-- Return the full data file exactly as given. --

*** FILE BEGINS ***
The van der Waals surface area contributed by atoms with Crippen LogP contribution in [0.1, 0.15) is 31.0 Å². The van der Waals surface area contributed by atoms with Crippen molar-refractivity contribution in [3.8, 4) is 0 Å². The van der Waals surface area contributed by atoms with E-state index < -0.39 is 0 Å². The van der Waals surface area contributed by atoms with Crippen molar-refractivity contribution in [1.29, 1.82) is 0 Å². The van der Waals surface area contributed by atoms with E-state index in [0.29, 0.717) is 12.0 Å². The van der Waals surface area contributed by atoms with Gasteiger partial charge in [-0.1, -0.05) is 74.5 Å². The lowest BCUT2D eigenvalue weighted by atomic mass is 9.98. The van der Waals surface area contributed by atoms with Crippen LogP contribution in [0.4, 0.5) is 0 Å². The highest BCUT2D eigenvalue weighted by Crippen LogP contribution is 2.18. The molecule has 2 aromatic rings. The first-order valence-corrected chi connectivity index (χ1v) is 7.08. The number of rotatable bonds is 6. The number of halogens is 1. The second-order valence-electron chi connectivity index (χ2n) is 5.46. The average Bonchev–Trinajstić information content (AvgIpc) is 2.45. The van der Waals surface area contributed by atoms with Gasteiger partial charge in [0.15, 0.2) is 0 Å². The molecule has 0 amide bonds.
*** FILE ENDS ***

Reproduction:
The van der Waals surface area contributed by atoms with Crippen LogP contribution in [0.1, 0.15) is 31.0 Å². The van der Waals surface area contributed by atoms with Crippen molar-refractivity contribution in [3.8, 4) is 0 Å². The van der Waals surface area contributed by atoms with E-state index < -0.39 is 0 Å². The van der Waals surface area contributed by atoms with Crippen molar-refractivity contribution in [1.29, 1.82) is 0 Å². The van der Waals surface area contributed by atoms with E-state index in [0.29, 0.717) is 12.0 Å². The van der Waals surface area contributed by atoms with Gasteiger partial charge in [-0.1, -0.05) is 74.5 Å². The lowest BCUT2D eigenvalue weighted by atomic mass is 9.98. The van der Waals surface area contributed by atoms with Crippen LogP contribution in [0.4, 0.5) is 0 Å². The highest BCUT2D eigenvalue weighted by Crippen LogP contribution is 2.18. The molecule has 2 aromatic rings. The first-order valence-corrected chi connectivity index (χ1v) is 7.08. The number of rotatable bonds is 6. The number of halogens is 1. The second-order valence-electron chi connectivity index (χ2n) is 5.46. The average Bonchev–Trinajstić information content (AvgIpc) is 2.45. The van der Waals surface area contributed by atoms with Gasteiger partial charge in [0.15, 0.2) is 0 Å². The molecule has 0 amide bonds.